- medical treatment of breast cancer
- adjuvant chemotherapy for early breast cancer
- endocrine therapies
- treatment of advanced/metastatic breast cancer
- novel targeted therapies
Stephen Johnston is Professor of Breast Cancer Medicine and Consultant Medical Oncologist at The Royal Marsden NHS Foundation Trust and The Institute of Cancer Research, London. He was the first Director of the UK’s National Institute for Health Research (NIHR) Biomedical Research Centre at The Royal Marsden from 2007 to 2012, and is currently Clinical Director of the Breast, Lung and AOS Clinical Business Unit at The Royal Marsden.
He graduated in 1983 from Trinity College at the Cambridge University, and in 1986 from the Medical School at the University of Newcastle-upon- Tyne. He trained in general medicine at St Bartholomew's Hospital and Hammersmith Hospital in London, and subsequently in medical oncology at The Royal Marsden. He gained his PhD from The Institute of Cancer Research at the University of London, and took up his current position as Consultant Medical Oncologist in the Breast Unit at The Royal Marsden in 1997.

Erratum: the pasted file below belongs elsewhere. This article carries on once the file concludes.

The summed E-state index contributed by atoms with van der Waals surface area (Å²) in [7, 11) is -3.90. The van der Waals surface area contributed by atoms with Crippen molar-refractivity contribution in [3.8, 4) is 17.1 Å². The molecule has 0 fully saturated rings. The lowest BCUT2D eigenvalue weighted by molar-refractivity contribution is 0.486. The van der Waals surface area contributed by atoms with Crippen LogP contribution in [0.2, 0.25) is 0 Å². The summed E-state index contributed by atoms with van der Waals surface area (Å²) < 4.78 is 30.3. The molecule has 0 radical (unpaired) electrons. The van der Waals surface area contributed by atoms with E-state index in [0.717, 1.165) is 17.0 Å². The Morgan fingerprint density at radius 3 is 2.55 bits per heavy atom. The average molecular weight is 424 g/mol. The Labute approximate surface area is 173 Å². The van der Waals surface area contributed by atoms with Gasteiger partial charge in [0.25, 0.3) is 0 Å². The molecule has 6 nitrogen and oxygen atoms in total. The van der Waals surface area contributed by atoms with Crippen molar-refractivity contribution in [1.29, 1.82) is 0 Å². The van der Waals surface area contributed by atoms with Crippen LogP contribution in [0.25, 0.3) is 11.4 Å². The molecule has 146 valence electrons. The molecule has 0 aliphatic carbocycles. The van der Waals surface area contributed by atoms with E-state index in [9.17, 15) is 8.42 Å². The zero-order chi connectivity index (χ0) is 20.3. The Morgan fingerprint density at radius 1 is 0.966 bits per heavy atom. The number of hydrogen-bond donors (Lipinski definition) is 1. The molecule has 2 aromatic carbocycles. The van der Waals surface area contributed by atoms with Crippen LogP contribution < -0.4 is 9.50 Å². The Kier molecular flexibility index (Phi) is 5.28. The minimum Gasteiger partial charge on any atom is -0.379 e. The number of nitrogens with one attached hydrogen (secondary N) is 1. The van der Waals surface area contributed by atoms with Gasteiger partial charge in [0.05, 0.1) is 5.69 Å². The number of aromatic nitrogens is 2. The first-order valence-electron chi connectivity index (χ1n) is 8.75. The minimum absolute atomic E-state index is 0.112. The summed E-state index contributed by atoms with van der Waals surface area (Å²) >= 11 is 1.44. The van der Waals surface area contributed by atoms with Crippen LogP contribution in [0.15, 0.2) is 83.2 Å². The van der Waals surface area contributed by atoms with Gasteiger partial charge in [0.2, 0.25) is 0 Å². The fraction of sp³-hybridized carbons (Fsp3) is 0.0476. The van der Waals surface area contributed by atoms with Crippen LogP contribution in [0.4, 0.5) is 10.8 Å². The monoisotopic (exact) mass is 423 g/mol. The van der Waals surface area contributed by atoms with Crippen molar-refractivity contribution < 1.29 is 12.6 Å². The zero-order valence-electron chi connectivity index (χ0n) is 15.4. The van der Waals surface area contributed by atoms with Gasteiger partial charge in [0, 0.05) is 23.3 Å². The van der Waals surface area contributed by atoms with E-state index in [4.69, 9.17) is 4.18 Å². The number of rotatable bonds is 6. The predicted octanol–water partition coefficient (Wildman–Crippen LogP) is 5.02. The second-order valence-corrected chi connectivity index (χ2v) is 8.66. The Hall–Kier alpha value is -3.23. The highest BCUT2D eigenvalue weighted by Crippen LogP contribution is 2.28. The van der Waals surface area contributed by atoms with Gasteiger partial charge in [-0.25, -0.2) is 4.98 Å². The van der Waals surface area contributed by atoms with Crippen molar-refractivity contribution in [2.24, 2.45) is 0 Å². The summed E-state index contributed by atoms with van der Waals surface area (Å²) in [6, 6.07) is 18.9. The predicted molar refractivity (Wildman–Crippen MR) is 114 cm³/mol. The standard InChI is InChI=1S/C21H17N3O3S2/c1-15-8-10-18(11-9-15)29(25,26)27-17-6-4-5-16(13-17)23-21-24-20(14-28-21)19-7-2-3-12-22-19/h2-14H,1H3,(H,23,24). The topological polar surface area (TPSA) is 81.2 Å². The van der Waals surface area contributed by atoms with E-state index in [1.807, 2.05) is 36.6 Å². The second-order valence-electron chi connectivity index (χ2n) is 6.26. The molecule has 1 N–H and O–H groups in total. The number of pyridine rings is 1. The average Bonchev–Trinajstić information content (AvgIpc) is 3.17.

He has a specialist interest in the treatment of metastatic breast cancer, and his major research interests lie in understanding mechanisms of endocrine resistance in breast cancer. He is actively involved in facilitating the interface between basic and applied research, and is chief investigator of several phase II/III trials of novel therapeutic approaches in advanced disease, including new endocrine therapies and targeted signal transduction inhibitors.
He has published over 250 breast cancer related articles in peer-reviewed journals, and is a regular invited lecturer at national and international meetings. He is a member of several scientific committees and advisory boards, a prior Faculty member at the American Society for Clinical Oncology, a current member of San Antonio Breast Cancer Symposium abstract review committee, and serves as Deputy/Associate Editor for the international journals ‘Breast Cancer Research’ and ‘Clinical Breast Cancer’.